Industy 4.0 is very important across industries. But when it comes to sub-segments, for instance commercial buildings, there are different stages for Industry 4.0, and it is too early for us to conclude how it will pan out. But Industry 4.0 is inevitable. There are a lot of data points that we are collecting today, but we want to understand the use of these data points, and how it measures the decisions we take based on the data is something which every industry is working upon right now. For example, today when we consume a lot of energy, or when we are producing a lot in terms of volumes, or if there is a lot of downtime, the availability of data is critical to how companies make informed decisions for the future. The question is how to use the data. What to do with the data, how to make the products energy-efficient and how to interconnect them, that is the journey that everyone is undergoing currently.
What is the role that automation is playing today?
This is something which we have already started working on, and in one area the assembly of our products is done through robotics. The design concept feature of our products is in such a way that they can be assembled by robots as well as human beings. We also have 3D simulation. This is something which is happening and Danfoss is actively involved and working toward a smart factory.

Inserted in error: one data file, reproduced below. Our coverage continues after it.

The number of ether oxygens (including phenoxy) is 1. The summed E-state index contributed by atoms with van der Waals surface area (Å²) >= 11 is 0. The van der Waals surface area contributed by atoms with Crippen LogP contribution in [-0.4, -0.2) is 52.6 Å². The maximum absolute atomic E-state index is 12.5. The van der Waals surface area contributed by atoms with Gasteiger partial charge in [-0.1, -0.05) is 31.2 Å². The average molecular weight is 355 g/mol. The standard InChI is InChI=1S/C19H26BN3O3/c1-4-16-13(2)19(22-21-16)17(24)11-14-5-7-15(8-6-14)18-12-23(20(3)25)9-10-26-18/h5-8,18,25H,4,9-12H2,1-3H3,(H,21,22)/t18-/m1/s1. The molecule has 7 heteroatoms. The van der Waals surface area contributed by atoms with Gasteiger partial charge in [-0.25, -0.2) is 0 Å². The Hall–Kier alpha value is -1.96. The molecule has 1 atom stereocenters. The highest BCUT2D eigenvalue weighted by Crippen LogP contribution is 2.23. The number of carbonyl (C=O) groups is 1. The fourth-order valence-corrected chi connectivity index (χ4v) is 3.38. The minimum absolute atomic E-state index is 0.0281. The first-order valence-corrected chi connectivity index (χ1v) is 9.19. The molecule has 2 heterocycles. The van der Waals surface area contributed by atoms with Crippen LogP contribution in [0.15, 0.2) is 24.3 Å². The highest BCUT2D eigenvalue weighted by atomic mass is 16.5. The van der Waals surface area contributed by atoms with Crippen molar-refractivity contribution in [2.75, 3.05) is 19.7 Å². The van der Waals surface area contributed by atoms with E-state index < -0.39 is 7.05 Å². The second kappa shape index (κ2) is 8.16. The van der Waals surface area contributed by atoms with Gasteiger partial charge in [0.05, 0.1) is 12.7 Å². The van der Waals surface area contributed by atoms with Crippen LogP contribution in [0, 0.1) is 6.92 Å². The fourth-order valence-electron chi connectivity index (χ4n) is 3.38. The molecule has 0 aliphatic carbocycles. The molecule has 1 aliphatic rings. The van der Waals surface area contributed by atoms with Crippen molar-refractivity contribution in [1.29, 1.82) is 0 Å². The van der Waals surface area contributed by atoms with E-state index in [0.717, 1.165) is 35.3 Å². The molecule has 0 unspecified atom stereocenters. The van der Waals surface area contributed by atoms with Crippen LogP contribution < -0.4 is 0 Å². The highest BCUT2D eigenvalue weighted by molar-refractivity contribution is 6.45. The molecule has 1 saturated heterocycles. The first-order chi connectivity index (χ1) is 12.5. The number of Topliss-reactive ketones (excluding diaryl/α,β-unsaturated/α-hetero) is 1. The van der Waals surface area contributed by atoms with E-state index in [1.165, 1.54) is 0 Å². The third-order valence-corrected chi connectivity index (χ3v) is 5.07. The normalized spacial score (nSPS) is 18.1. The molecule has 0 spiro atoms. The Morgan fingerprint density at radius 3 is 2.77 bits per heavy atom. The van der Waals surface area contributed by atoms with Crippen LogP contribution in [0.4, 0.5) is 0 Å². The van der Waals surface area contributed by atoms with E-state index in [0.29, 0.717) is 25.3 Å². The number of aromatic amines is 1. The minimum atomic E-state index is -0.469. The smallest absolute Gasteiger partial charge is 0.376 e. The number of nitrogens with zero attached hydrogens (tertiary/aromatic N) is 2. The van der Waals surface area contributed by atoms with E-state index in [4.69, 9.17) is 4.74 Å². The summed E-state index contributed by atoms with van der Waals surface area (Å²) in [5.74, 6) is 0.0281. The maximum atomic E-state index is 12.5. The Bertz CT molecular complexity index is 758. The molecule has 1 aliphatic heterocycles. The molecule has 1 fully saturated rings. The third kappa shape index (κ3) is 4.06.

Is sustainability a challenge today or is the industry more prepared than before to provide sustainable solutions?
We not only work on our own products to improve energy-efficiency, but even our organisation and factories have a target globally of 50 per cent energy reduction in our factories. We have already achieved 43 per cent of our target. We are not only giving an energy-efficiency focus to our customers, but also follow the same agenda in our factories across the globe. In India, we have a factory in Chennai which is an LEED platinum-rated building – the first such factory in India. In the last quarter of 2018, we have moved to 100 per cent green energy, i.e everything is done with the help of renewable energy. We have an in-house solar unit which generates 1.25 MW, and the factory is also a zero-liquid discharge plant, which takes care of the environment as well.
What according to you are the major obstacles currently? And how can they be overcome?
The biggest concern is to convince people to adapt energy efficient technology. India is a very value-for-money concept country. So when a technology is brought, it also brings with it a certain cost. So we are planning to change the mindset from Capex to Opex, and encourage customers to look at the total lifecycle cost. We also have a strong aftermarket team which is working to create awareness among the customers about how to look at the total investment as lifecylce cost and to get a better RoI.